Near Baghouz, March 6: Kurdish-led forces in eastern Syria captured around 400 Islamic State group jihadists as they attempted to slip out of their besieged enclave of Baghouz, a senior officer said Wednesday. The Syrian Democratic Forces intercepted a large group trying to escape from the village, the last tiny patch of territory under IS control, the officer said. "Four hundred IS fighters tried to flee Baghouz" on Tuesday night, the SDF official said on condition of anonymity.
Their breakout was organised by a network that aimed to spirit them to remote regions, he said without specifying exactly where. They were on foot and included Syrians as well as fighters from several other nationalities, the officer added. Tens of thousands of people, mostly jihadist fighters and their relatives, have left IS's last bastions in and around Baghouz in recent weeks. Why do People Watch ISIS Beheading Videos? UCI Study Blames Fear of Terrorism.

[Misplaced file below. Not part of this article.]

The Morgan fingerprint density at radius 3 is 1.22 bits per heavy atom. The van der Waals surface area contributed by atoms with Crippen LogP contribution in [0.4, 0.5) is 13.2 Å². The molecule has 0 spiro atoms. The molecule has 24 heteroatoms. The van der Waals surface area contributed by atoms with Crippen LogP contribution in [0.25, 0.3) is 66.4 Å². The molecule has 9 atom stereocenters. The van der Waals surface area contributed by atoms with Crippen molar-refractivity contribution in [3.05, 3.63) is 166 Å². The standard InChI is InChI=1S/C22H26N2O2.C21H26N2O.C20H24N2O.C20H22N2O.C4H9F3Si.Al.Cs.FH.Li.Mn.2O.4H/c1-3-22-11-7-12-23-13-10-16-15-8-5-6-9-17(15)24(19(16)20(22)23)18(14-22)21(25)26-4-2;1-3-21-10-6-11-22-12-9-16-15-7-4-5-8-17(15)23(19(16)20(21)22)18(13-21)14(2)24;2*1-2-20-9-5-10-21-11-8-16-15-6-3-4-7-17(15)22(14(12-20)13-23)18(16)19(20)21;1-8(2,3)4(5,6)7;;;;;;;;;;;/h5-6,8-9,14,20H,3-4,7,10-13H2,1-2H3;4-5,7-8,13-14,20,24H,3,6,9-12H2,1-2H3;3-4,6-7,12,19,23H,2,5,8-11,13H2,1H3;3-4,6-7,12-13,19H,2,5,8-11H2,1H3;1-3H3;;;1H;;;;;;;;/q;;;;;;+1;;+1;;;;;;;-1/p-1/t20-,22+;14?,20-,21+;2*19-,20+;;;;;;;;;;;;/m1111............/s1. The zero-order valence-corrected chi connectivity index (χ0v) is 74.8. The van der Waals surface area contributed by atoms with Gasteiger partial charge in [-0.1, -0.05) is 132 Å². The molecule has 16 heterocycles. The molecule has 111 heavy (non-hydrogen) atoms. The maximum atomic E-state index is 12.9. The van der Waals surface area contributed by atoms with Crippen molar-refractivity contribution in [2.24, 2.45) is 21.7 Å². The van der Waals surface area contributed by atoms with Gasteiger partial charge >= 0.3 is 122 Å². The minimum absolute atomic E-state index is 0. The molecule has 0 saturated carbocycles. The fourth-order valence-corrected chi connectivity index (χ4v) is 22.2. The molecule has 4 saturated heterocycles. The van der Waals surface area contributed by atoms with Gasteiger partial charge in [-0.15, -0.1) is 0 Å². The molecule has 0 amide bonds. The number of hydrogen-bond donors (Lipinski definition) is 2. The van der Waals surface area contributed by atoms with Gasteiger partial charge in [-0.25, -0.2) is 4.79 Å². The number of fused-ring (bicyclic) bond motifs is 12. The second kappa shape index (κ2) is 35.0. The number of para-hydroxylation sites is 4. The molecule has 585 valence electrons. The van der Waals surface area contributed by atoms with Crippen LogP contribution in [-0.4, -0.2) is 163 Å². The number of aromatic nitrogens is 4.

Among the 3,500 people who poured out of Baghouz on Tuesday following intense bombardment by the SDF and its international allies, 500 were suspected fighters turning themselves in, the SDF said. Baghouz is the last speck of IS's once-sprawling caliphate, a small farming village nestled in a bend of the Euphrates river by the Iraqi border.
The siege of the jihadists' last holdout is sealed across the border by Iraqi forces and allied militia and on the other side of the river by Syrian regime forces and their proxies. According to the Syrian Observatory for Human Rights monitoring group, at least 6,000 of the 58,000 people who left IS's last bastions since December were jihadists who were subsequently detained. The loss of Baghouz would signal the end of territorial control for IS but the organisation remains a potent threat and can carry out attacks from hideouts in desert regions in both Syria and Iraq.